Chaudhary, A. A., Hemant, Mohsin, M., and Ahmad, A. (2012). Application of loop-mediated isothermal amplification (LAMP)-based technology for authentication of Catharanthus roseus (L.) G. Don. Protoplasma 249, 417–422. doi: 10.1007/s00709-011-0293-2
Chen, C. F., Chou, W. F., and Zhang, J. T. (2008). Comparison of the pharmacological effects of Panax ginseng and Panax quinquefolium. Acta Pharmacol. Sin. 29, 1103–1108. doi: 10.1111/j.1745-7254.2008.00868.x
Chen, S. L., Pang, X. H., Song, J. Y., Shi, L. C., Yao, H., Han, J. P., et al. (2014). A renaissance in herbal medicine identification: from morphology to DNA. Biotechnol. Adv. 32, 1237–1244. doi: 10.1016/j.biotechadv.2014.07.004
Chen, S. L., Yao, H., Han, J. P., Liu, C., Song, J. Y., Shi, L. C., et al. (2010). Validation of the ITS2 region as a novel DNA barcode for identifying medicinal plant species. PLoS ONE 5:e8613. doi: 10.1371/journal.pone.0008613
Chen, X., Wang, X., Jin, N., Zhou, Y., Huang, S., Miao, Q., et al. (2012). Endpoint visual detection of three genetically modified rice events by loop-mediated isothermal amplification. Int. J. Mol. Sci. 13, 14421–14433. doi: 10.3390/ijms131114421
Chen, X. C., Liao, B. S., Song, J. Y., Pang, X., Han, J. P., and Chen, S. L. (2013). A fast SNP identification and analysis of intraspecific variation in the medicinal Panax species based on DNA barcoding. Gene 530, 39–43. doi: 10.1016/j.gene.2013.07.097
Curtis, K. A., Rudolph, D. L., and Owen, S. M. (2008). Rapid detection of HIV-1 by reverse-transcription, loop-mediated isothermal amplification (RT-LAMP). J. Virol. Methods 151, 264–270. doi: 10.1016/j.jviromet.2008.04.011
de Boer, H. J., Ouarghidi, A., Martinm, G., Abbad, A., and Kool, A. (2014). DNA barcoding reveals limited accuracy of identi fications based on folk taxonomy. PLoS ONE 9:e84291. doi: 10.1371/journal.pone.0084291
Duan, Y. B., Ge, C. Y., Zhang, X. K., Wang, J. X., and Zhou, M. G. (2014). Development and evaluation of a novel and rapid detection assay for Botrytis cinerea based on loop-mediated isothermal amplification. PLoS ONE 9:e111094. doi: 10.1371/journal.pone.0111094
Friesen, D. (2013). Traditional Chinese Medicine: Business Blockbuster or False Fad? CKGSB Knowledge. Available at: http://knowledge.ckgsb.edu.cn/2013/01/08/china/traditional-chinese-medicine-business-blockbuster-or-false-fad/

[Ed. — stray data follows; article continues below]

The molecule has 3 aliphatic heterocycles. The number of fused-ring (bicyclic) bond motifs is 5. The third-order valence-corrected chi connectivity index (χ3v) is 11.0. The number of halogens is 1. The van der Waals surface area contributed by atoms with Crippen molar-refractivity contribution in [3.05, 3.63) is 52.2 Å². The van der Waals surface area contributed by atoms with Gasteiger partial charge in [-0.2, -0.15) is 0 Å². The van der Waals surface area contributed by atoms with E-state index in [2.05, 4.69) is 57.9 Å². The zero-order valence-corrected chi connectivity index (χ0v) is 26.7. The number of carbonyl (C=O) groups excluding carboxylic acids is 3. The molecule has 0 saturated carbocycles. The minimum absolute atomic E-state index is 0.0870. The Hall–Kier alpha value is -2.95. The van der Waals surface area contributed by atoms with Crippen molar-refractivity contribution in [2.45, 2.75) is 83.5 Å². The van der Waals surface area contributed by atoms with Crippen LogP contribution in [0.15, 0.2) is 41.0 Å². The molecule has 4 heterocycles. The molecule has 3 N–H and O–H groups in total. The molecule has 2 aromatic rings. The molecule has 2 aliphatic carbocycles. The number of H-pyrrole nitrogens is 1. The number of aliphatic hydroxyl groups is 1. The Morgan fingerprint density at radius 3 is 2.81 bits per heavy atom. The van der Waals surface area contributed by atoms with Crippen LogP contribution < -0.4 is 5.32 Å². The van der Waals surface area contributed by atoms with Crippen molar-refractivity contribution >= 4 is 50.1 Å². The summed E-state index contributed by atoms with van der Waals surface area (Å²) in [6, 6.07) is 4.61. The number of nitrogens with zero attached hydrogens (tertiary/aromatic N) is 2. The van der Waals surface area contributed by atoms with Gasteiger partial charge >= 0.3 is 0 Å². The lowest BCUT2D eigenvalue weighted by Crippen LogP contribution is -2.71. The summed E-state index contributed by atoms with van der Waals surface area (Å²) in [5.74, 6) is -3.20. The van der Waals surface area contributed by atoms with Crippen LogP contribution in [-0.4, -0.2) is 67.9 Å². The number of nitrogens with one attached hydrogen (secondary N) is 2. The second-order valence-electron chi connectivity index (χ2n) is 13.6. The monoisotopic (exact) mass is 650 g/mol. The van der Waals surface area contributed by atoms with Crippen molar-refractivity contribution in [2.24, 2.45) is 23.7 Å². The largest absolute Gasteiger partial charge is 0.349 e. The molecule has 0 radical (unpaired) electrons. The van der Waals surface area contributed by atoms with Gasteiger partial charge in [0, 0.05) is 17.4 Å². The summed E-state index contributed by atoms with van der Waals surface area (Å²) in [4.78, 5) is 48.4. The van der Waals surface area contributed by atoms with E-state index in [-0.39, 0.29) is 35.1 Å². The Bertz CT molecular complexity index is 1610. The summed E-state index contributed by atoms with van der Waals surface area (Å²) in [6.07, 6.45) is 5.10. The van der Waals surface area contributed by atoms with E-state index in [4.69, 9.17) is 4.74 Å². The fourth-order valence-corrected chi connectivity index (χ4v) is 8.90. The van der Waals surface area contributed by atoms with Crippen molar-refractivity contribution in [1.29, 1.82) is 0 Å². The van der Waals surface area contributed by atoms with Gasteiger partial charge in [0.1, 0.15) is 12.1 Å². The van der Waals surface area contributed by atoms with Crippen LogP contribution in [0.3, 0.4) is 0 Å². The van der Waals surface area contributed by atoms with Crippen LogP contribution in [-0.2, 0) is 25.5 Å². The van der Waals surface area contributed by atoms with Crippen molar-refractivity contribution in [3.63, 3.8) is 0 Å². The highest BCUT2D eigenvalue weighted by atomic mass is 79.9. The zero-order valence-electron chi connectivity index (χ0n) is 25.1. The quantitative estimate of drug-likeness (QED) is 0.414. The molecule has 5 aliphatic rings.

Fukuta, S., Mizukami, Y., and Ishida, A. (2004). Real-time loop-mediated isothermal amplification for the CaMV-35S promoter as a screening method for genetically modified organisms. Eur. Food Res. Technol. 218, 496–500. doi: 10.1007/s00217-003-0862-5
Han, E. T., Watanabe, R., Sattabongkot, J., Khuntirat, B., Sirichaisinthop, J., Iriko, H., et al. (2007). Detection of four Plasmodium species by genus and species-specific loop-mediated isothermal amplification for clinical diagnosis. J. Clin. Microbiol. 45, 2521–2528. doi: 10.1128/JCM.02117-06
Huang, X., Chen, L., Xu, J., Ji, H. F., Zhu, S. F., and Chen, H. J. (2014). Rapid visual detection of phytase gene in genetically modified maize using loop-mediated isothermal amplification method. Food Chem. 156, 184–189. doi: 10.1016/j.foodchem.2014.01.102
Ihiraa, M., Ohtab, A., Sugatab, K., Sugab, S., Asanob, Y., and Yoshikawa, T. (2008). Loop-mediated isothermal amplification for discriminating between human herpes virus 6 A and B. J. Virol. Methods 154, 223–225. doi: 10.1016/j.jviromet.2008.07.004
Kogovsek, P., Hodgetts, J., Hall, J., Prezelj, N., Nikolić, P., Mehle, N., et al. (2015). LAMP assay and rapid sample preparation method for on-site detection of flavescence doree phytoplasma in grapevine. Plant Pathol. 64, 286–296. doi: 10.1111/ppa.12266
Kool, A., de Boer, H. J., Krüger, A., Rydberg, A., Abbad, A., Bjork, L., et al. (2012). Molecular identification of commercialized medicinal plants in southern Morocco. PLoS ONE 7:e39459. doi: 10.1371/journal.pone.0039459
Lai, G. H., Chao, J., Lin, M. K., Chang, W. T., Peng, W. H., Sun, F. C., et al. (2015). Rapid and sensitive identification of the herbal tea ingredient Taraxacum formosanum using loop mediated isothermal amplification. Int. J. Mol. Sci. 16, 1562–1575. doi: 10.3390/ijms16011562
Lau, C. B. S., Cheng, L., Cheng, B. W. H., Yue, G. G. L., Wong, E. C. W., Lau, C. P., et al. (2012). Development of a simple chromatographic method for distinguishing between two easily confused species, Hedyotis diffusa and Hedyotis corymbosa. Nat. Prod. Res. 26, 1446–1450. doi: 10.1080/14786419.2011.603317
Lee, D., Mura, M. L., Allnutt, T. R., and Powell, W. (2009). Detection of genetically modified organisms (GMOs) using isothermal amplification of target DNA sequences. BMC Biotechnol. 9:7. doi: 10.1186/1472-6750-9-7
Lee, M. F., Chen, Y. H., and Peng, C. F. (2009). Evaluation of reverse transcription loop mediated isothermal amplification in conjunction with ELISA hybridization assay for molecular detection of Mycobacterium tuberculosis. J. Microbiol. Methods 76, 174–180. doi: 10.1016/j.mimet.2008.10.005
Lee, S. Y., Kim, M. J., Hong, Y., and Kim, H. Y. (2016). Development of a rapid on-site detection method for pork in processed meat products using real-time loop-mediated isothermal amplification. Food Control 66, 53–61. doi: 10.1016/j.foodcont.2016.01.041
Li, M., Jiang, R. W., Hon, P. M., Cheng, L., Li, L. L., Zhou, J. R., et al. (2010). Authentication of the anti-tumor herb Baihuasheshecao with bioactive marker compounds and molecular sequences. Food Chem. 119, 1239–1245. doi: 10.1016/j.foodchem.2009.09.013
Li, M., Wong, Y. L., Jiang, L. L., Wong, K. L., Wong, Y. T., Lau, C. B. S., et al. (2013). Application of novel loop-mediated isothermal amplification (LAMP) for rapid authentication of the herbal tea ingredient Hedyotis diffusa Willd. Food Chem. 141, 2522–2525. doi: 10.1016/j.foodchem.2013.05.085